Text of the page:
"And the answer is: I think he does, but it doesn't bother him. Bud loves being Bud. He feels great about himself. And he is one of the happiest people I know.
"Sometimes I forget that. Sometimes my toaster brain gets in the way and starts thinking that it's important to be like everybody else. So, sometimes I worry about him. But let me tell you a story.
"One day, not too long ago, Bud was watching Teletubbies – because, remember, things that are familiar to him are more comfortable than things that are new to him, so he still loves the things he loved when he was little. I started wondering if he knew that most kids his age don’t watch Teletubbies.
“So, I said to him 'You really like Teletubbies, don’t you, Bud?' and he answered 'Yes!'
“Then I asked him, 'Do other kids at school like Teletubbies?' He laughed out loud and looked at me like I was crazy, and said 'Nooooo!'
"So, I asked him, 'What do the other kids at school like?'
"And he said: 'They like me.'"
I looked around at their faces, some of them smiling, others deep in thought.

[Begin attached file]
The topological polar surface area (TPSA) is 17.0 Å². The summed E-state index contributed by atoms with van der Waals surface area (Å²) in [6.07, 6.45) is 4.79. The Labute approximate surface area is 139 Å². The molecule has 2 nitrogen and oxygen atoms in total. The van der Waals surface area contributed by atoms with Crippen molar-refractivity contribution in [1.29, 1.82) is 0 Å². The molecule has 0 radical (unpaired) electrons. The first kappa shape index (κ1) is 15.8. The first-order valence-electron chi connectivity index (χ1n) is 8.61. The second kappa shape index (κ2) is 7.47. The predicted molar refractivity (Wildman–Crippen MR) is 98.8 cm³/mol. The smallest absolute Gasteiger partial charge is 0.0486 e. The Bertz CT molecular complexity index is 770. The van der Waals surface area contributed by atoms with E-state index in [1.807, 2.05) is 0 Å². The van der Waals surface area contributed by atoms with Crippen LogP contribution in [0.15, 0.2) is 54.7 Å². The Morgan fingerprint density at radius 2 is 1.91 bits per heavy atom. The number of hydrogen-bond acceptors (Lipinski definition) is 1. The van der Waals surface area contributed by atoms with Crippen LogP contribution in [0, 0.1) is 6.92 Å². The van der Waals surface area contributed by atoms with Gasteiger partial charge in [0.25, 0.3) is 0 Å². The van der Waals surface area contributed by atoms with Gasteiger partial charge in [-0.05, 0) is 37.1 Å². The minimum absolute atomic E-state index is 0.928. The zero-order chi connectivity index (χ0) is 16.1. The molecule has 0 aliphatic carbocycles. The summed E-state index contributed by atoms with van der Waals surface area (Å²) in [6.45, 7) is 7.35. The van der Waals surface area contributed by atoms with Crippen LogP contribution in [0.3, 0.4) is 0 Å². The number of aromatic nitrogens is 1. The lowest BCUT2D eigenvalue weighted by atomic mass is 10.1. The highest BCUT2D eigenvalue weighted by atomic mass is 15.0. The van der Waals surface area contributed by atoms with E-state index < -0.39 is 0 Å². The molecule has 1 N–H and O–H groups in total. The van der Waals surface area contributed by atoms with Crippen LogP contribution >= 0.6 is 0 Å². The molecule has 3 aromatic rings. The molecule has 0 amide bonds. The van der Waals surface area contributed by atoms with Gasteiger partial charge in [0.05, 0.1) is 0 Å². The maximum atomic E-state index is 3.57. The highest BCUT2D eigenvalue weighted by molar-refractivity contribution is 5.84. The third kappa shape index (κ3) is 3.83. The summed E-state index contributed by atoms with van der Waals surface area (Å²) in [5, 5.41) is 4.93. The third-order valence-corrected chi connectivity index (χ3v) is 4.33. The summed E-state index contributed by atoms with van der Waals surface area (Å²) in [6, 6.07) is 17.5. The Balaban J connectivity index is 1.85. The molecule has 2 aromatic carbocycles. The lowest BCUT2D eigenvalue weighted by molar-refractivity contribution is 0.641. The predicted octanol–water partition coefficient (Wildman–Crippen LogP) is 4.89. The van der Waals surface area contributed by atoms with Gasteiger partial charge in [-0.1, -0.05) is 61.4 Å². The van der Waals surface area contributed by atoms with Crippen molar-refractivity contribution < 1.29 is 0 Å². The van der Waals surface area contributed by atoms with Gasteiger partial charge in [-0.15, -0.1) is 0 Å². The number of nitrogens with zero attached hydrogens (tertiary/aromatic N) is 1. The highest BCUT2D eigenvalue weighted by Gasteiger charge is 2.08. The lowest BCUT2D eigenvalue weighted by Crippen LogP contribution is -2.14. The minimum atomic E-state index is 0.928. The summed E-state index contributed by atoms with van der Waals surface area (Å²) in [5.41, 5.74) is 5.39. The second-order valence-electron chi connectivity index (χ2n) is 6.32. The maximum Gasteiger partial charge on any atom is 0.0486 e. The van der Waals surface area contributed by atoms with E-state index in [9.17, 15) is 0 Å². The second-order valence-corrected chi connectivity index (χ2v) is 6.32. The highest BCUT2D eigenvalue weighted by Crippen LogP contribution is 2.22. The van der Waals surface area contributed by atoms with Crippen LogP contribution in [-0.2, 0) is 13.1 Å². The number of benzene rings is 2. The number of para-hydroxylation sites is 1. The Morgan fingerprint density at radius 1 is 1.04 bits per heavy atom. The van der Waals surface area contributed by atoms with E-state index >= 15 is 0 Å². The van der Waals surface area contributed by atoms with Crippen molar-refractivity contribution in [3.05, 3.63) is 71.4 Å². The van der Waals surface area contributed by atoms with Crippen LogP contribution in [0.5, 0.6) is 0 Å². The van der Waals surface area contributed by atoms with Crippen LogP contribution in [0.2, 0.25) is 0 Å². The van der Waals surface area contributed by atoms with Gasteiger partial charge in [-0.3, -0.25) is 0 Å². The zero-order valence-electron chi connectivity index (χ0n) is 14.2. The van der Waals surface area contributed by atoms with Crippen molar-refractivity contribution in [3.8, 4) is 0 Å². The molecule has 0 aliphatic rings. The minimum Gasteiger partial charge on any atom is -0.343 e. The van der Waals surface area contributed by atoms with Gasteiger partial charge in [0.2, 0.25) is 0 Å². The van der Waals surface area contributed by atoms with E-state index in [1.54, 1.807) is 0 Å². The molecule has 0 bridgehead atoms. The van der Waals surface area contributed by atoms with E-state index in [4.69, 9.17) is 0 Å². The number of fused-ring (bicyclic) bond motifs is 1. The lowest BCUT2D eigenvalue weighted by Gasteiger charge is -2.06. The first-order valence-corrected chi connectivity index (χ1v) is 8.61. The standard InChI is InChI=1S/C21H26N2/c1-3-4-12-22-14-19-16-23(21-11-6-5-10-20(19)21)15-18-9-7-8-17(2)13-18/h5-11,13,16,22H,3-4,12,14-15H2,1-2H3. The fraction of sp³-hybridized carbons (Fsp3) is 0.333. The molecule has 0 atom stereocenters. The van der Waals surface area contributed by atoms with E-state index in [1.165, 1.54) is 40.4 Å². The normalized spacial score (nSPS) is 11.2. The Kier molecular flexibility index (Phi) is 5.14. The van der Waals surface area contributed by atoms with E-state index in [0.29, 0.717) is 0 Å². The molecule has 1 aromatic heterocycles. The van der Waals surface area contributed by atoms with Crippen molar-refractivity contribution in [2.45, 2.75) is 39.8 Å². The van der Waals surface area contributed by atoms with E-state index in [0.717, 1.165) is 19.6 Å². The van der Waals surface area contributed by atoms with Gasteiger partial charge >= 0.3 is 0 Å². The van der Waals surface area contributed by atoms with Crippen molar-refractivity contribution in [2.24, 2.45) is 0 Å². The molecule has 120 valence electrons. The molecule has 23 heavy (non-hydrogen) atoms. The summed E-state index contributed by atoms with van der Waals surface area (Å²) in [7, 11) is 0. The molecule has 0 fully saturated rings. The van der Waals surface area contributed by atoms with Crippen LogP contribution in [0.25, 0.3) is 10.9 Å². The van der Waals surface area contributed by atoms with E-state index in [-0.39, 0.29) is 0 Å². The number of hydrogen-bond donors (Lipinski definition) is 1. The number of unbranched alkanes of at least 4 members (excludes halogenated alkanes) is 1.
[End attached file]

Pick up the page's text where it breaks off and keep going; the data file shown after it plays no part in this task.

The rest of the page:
"I think that was Bud's way of reminding me that he doesn't need to be like everybody else. That was his way of saying, 'I'm doing just fine, Mom - just the way I am. So please - Back. Off.'"
The class erupted in laughter - its tone a blend of pride and admiration.
Bud the underdog.
Bud the rebel.
Bud the 'tween hero.
"So, you see?" I said. "It's just like I told you before - you already ARE good friends to Bud, just by sticking with him and letting him know that who he is, is just fine with you."
Noelle raised her hand, with a far-away look in her eyes.
"I was just wondering," she said. "Do you think Bud knows he's different?"
"I think he does," I answered, "but I don't think it bothers him." Then, silently, I added, And thanks for making that point so beautifully, Noelle. We are all a little different - just each in our own way.
Tomorrow: Question #10 - How can I help?